could grip the sand better. Our driver was a weatheerd, older man in his white kaftan and red and white headdress. With his prayer beads in his hand and one eye on the road , he was well experienced and we sped out onto the sand dunes. These are large and vast, along the shoreline and encompassing some flat inlets where the water obviously intrudes during high tide. Then it was off on a wild ride, up and down dunes, swerving this way and that, almost sideways over the brows of some steep hills. What an experience, but what fun. We stopped a couple of times. Once on the brow of a steep dune overlooking the sea where we had a group photo and then another down by the shore where I paddled in the warm water of the Arabian Gulf. We could see the ouline of Saudi Arabia across the water. A pause for refreshment and camel rides was at the Qatar International Adventures Desert Camp. Here we were given vouchers for one soft drink and one bottle of water and relaxed in a large airconditioned tent. Then we wandered down where three very bored looking camels were tethered.
Yvonne and Sally went for the first ride with Yvonne clinging on gamely as she looked like falling off any minute. Much hilarity ensued. Then Derek and Michael had a turn while the rest of us watched amusedly. Then it was back to the cars and more dune-surfing before returning to the air pump station for tyre refill and then back to the city. A fun morning and at about $110 dollars each, a fair price to pay for some great entertainment and a chance to see more of the countryside.
There was only a short program scheduled for Sunday night so we took the 6-30pm bus to the stadium. This was a mistake!! The traffic was horrendous and it took us an hour and 10 minutes to crawl there. We availed ourselves of the food on offer in the VIP lounge and then watched the short program of events. The highlight was the women's Pole Vault final. I watched this closely and it was an intriguing competition. The height started at 4-50 before then jumping to 4-70. This sorted a few out but there was still a large group jumping at 4-80. Two of them, Sandi Moore from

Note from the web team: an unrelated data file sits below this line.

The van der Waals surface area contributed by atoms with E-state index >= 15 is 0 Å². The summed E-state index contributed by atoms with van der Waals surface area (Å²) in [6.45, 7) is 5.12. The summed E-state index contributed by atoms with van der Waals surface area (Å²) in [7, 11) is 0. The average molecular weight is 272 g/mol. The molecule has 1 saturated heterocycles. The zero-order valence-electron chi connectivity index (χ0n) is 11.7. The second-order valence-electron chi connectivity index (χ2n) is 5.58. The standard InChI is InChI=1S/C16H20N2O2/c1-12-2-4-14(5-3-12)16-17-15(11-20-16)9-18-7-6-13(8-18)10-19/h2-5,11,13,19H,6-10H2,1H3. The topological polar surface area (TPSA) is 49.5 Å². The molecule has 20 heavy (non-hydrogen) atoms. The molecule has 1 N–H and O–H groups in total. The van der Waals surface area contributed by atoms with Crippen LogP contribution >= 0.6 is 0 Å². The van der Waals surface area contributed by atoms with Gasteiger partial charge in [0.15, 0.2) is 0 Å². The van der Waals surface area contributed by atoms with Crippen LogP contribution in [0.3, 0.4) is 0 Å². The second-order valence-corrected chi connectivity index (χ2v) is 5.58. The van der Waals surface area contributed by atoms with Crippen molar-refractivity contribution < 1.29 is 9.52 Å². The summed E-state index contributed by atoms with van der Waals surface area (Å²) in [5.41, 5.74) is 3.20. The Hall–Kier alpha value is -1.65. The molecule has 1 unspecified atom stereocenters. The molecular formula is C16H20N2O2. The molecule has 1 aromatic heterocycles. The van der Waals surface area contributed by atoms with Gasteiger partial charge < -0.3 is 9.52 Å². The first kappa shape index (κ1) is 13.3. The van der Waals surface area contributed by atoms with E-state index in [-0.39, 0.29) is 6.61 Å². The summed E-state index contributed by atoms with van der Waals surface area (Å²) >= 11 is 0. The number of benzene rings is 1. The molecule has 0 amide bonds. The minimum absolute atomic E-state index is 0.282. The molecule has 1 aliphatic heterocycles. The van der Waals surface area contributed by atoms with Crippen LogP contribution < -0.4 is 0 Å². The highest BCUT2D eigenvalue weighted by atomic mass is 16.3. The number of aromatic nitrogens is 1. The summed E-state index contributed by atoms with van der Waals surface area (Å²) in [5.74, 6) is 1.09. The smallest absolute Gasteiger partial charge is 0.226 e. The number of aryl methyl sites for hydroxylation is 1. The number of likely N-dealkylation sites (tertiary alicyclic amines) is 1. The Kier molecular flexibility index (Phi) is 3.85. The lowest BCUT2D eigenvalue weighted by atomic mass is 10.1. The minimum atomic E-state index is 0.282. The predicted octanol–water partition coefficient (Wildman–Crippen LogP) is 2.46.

the US and Sidirova from Russia, but competing as an Authorised Neutral Athlete, did not miss a height and were locked in first place. At 4-80 we applauded the effort of Angelica Bengtsson from Sweden who snapped a pole in her third attempt and then came back, on a borrowed pole, to clear it and set a National Record. After 4-85 only three athletes remained but the defending champion, Stefanidi from Greece could not clear and though she passed to 4-90 for her third attempt had to settle for the bronze. At 4-90 both Moore and Sidorova cleared on their first attempt but it was Sidorova who triumphed, clearing 4-95 on her third attempt when Moore had failed three times. An excellent competition.
We watched the US win the 4x400 mixed relay when Poland's gamble of using a woman on the last leg failed and then it was a thirty minute wait for the women's 100 final. The Triple Jump was on but that didn't grab the attention. It was poor programming. They had the same sound and light show for the women and the race was won convincingly by Shelly-Ann Fraser-Price. We exited quickly and were on the
first bus out but the driver got lost and we eventually made it back to the Sheraton nearly 50 minutes later. Again we headed to the bar where we watched the women's 20k walk on the TV there while having a couple of beers. This event was dominated by the Chinese who took all three medals. Our Australian girl, though, Jemima Montag came in a credible 10th. We headed for bed at 1-30am.